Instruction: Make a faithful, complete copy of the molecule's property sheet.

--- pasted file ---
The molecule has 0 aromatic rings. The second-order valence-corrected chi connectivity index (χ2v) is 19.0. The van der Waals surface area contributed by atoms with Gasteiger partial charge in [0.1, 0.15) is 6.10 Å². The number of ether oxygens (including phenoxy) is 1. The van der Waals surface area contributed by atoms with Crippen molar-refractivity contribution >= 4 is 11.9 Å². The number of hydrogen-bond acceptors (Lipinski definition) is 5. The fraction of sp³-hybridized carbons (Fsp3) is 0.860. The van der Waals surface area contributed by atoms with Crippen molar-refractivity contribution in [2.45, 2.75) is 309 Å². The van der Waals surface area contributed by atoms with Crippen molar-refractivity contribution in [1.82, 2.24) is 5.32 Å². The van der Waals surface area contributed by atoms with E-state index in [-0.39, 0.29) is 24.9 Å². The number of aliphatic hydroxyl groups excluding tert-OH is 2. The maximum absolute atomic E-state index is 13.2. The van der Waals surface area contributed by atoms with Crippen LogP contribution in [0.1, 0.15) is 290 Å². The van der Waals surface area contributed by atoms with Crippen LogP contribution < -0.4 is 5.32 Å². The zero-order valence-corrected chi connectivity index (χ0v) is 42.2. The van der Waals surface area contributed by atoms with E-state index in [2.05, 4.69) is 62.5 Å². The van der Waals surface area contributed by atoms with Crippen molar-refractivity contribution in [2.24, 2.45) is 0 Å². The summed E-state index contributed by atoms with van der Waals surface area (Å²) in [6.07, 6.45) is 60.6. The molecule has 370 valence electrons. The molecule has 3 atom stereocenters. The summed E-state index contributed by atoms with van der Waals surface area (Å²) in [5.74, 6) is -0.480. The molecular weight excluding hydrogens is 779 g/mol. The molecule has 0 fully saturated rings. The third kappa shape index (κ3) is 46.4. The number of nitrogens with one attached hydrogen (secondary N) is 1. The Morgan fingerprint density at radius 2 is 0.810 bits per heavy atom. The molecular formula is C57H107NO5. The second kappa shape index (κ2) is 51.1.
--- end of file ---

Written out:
The molecule has 0 aromatic rings. The second-order valence-corrected chi connectivity index (χ2v) is 19.0. The van der Waals surface area contributed by atoms with Gasteiger partial charge in [0.1, 0.15) is 6.10 Å². The number of ether oxygens (including phenoxy) is 1. The van der Waals surface area contributed by atoms with Crippen molar-refractivity contribution >= 4 is 11.9 Å². The number of hydrogen-bond acceptors (Lipinski definition) is 5. The fraction of sp³-hybridized carbons (Fsp3) is 0.860. The van der Waals surface area contributed by atoms with Crippen molar-refractivity contribution in [2.45, 2.75) is 309 Å². The van der Waals surface area contributed by atoms with Crippen molar-refractivity contribution in [1.82, 2.24) is 5.32 Å². The van der Waals surface area contributed by atoms with E-state index in [-0.39, 0.29) is 24.9 Å². The number of aliphatic hydroxyl groups excluding tert-OH is 2. The maximum absolute atomic E-state index is 13.2. The van der Waals surface area contributed by atoms with Crippen LogP contribution in [0.1, 0.15) is 290 Å². The van der Waals surface area contributed by atoms with Crippen LogP contribution < -0.4 is 5.32 Å². The zero-order valence-corrected chi connectivity index (χ0v) is 42.2. The van der Waals surface area contributed by atoms with E-state index in [2.05, 4.69) is 62.5 Å². The van der Waals surface area contributed by atoms with Crippen molar-refractivity contribution in [2.24, 2.45) is 0 Å². The summed E-state index contributed by atoms with van der Waals surface area (Å²) in [6.07, 6.45) is 60.6. The molecule has 370 valence electrons. The molecule has 3 atom stereocenters. The summed E-state index contributed by atoms with van der Waals surface area (Å²) in [5.74, 6) is -0.480. The molecular weight excluding hydrogens is 779 g/mol. The molecule has 0 fully saturated rings. The third kappa shape index (κ3) is 46.4. The number of nitrogens with one attached hydrogen (secondary N) is 1. The Morgan fingerprint density at radius 2 is 0.810 bits per heavy atom. The molecular formula is C57H107NO5. The second kappa shape index (κ2) is 51.1.